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The Lazy UniverseAn Introduction to the Principle of Least Action$
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Jennifer Coopersmith

Print publication date: 2017

Print ISBN-13: 9780198743040

Published to Oxford Scholarship Online: June 2017

DOI: 10.1093/oso/9780198743040.001.0001

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Antecedents

Antecedents

Chapter:
(p.12) 2 Antecedents
Source:
The Lazy Universe
Author(s):

Jennifer Coopersmith

Publisher:
Oxford University Press
DOI:10.1093/oso/9780198743040.003.0002

Early ideas about optimization principles were brought in by an eclectic group of extraordinary thinkers: the Ancients (Hero, and Princess Dido), Fermat with his Principle of Least Time, the Bernoullis, Leibniz, Maupertuis, Euler, and d’Alembert. Also, Stevin was the first to invoke the impossibility of perpetual motion in a proof, and Huygens was the first to put Galilean Relativity to a quantitative test. The Swiss family of mathematical geniuses, the Bernoullis, tackled isoperimetric problems, such as the brachystochrone, and Johann Bernoulli discovered the Principle of Virtual Velocities. The flavour of the eighteenth century is shown in the evocative tale of the König affair, and the correspondence between Daniel Bernoulli and Euler. It is shown how symmetry arguments, leading ultimately to an energy-analysis, were competing with Newton’s force-analysis. The Principle of Least Action and Variational Mechanics, proper, were developed by Lagrange, Hamilton, and Jacobi.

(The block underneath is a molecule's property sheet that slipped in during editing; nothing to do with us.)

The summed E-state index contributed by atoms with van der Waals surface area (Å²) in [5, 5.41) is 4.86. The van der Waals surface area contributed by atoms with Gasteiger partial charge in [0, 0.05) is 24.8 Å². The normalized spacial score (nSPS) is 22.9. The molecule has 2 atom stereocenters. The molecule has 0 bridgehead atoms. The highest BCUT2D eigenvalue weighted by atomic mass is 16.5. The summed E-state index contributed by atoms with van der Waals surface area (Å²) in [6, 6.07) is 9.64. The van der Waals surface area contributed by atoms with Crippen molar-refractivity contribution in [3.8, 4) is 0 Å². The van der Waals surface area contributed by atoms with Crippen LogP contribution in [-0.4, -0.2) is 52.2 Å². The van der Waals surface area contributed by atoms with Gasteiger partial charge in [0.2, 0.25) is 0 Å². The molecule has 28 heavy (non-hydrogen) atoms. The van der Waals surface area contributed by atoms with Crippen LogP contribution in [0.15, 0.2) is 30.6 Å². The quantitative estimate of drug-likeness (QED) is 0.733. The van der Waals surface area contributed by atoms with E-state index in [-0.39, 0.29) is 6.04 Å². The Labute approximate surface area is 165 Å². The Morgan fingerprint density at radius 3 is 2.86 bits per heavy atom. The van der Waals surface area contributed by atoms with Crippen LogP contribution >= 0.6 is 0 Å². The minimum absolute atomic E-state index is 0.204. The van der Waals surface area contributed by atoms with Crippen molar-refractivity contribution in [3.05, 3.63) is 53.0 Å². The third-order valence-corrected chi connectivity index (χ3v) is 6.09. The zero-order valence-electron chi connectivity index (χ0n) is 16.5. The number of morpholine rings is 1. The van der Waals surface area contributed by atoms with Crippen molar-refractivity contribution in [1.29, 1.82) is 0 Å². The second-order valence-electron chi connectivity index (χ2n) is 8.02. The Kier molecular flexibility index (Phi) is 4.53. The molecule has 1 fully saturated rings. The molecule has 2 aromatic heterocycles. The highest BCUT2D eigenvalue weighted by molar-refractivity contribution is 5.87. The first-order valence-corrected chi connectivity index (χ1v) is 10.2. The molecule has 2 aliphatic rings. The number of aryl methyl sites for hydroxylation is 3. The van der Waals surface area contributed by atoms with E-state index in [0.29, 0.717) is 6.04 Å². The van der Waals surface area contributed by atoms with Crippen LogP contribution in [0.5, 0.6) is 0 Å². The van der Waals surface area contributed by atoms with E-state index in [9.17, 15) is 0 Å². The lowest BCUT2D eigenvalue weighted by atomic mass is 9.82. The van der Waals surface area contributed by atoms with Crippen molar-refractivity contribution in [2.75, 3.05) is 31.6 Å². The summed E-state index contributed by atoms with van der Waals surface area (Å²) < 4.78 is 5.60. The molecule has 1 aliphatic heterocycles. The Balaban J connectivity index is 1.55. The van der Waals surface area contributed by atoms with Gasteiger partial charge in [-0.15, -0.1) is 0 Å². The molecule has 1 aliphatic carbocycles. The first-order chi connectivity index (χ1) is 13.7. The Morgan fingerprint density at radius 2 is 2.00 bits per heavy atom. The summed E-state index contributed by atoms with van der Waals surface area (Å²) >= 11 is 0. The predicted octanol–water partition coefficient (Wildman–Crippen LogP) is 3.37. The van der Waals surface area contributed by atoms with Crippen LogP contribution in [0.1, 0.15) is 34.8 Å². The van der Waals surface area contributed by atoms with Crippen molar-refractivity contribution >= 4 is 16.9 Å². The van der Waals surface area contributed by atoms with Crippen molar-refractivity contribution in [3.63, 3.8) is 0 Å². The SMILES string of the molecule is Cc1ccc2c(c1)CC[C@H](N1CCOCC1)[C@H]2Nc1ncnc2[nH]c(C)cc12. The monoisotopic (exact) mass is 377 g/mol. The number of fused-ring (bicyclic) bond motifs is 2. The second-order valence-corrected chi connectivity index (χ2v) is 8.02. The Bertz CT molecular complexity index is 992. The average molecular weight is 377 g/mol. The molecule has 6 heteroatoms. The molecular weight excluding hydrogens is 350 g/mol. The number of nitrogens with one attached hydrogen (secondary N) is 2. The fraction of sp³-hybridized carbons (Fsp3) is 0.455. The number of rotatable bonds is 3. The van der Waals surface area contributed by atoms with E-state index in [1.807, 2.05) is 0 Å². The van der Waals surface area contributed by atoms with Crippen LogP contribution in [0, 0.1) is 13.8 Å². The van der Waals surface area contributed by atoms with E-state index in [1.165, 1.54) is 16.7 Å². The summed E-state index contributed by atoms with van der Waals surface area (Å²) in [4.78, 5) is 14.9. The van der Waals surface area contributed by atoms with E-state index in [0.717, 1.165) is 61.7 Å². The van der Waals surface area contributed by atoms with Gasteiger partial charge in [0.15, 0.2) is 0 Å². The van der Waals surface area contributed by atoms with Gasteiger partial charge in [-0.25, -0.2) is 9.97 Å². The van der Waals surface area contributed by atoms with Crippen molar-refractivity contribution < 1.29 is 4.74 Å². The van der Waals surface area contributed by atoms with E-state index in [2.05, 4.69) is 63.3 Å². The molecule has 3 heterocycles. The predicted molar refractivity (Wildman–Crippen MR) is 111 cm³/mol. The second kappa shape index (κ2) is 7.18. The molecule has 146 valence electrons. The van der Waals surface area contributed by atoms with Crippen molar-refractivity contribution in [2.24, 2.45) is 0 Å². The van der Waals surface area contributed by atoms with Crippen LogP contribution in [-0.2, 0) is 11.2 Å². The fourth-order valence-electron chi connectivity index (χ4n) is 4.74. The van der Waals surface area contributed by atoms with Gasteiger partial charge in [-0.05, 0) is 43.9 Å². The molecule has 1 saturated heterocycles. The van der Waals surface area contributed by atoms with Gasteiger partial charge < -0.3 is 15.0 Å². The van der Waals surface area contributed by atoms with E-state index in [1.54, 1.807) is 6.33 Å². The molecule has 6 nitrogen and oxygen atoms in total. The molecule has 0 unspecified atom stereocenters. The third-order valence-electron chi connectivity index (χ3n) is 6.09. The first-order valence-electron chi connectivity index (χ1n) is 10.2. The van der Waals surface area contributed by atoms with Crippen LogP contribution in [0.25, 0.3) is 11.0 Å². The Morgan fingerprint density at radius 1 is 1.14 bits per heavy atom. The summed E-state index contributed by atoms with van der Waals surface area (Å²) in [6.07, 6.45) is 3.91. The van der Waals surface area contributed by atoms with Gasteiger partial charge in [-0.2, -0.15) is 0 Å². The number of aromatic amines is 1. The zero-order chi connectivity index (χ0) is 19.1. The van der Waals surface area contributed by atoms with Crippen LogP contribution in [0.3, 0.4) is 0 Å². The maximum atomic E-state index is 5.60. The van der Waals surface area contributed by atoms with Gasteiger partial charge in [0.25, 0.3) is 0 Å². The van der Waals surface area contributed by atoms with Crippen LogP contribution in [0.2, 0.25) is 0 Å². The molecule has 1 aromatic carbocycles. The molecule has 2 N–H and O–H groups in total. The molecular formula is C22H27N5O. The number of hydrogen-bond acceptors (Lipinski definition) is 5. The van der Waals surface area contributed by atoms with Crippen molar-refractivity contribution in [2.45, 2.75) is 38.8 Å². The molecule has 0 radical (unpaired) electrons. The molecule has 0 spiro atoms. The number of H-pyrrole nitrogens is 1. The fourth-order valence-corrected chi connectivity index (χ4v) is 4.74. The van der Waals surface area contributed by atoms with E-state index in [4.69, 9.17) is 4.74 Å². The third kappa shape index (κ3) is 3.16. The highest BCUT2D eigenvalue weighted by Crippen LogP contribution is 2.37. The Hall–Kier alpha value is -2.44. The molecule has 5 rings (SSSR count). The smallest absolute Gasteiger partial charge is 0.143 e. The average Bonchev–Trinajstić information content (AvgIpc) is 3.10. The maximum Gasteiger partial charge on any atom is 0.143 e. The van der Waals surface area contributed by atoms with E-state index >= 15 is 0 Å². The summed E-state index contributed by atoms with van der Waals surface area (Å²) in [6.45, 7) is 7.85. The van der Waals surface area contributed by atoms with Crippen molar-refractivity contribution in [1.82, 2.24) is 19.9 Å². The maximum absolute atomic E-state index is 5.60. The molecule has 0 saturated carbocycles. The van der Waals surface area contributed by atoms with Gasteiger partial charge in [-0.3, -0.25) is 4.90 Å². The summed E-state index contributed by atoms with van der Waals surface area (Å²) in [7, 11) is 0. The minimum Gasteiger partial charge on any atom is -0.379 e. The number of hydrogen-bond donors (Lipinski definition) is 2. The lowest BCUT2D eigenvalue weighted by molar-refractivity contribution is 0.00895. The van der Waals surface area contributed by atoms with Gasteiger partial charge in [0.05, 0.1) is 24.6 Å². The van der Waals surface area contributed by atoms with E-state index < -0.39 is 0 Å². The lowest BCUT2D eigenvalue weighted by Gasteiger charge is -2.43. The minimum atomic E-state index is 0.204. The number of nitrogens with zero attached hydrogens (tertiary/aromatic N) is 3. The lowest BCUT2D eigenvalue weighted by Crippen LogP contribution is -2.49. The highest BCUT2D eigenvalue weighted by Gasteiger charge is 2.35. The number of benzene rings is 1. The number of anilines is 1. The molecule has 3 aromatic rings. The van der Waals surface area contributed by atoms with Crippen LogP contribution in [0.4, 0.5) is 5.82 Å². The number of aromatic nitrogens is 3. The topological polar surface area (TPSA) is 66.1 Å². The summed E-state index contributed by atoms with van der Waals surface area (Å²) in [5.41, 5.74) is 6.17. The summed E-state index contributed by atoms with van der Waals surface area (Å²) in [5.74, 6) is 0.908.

Keywords:   optimization, Maupertuis, brachystochrone, Least Time, Euler, Leibniz, Bernoullis, Fermat, Stevin, isoperimetric

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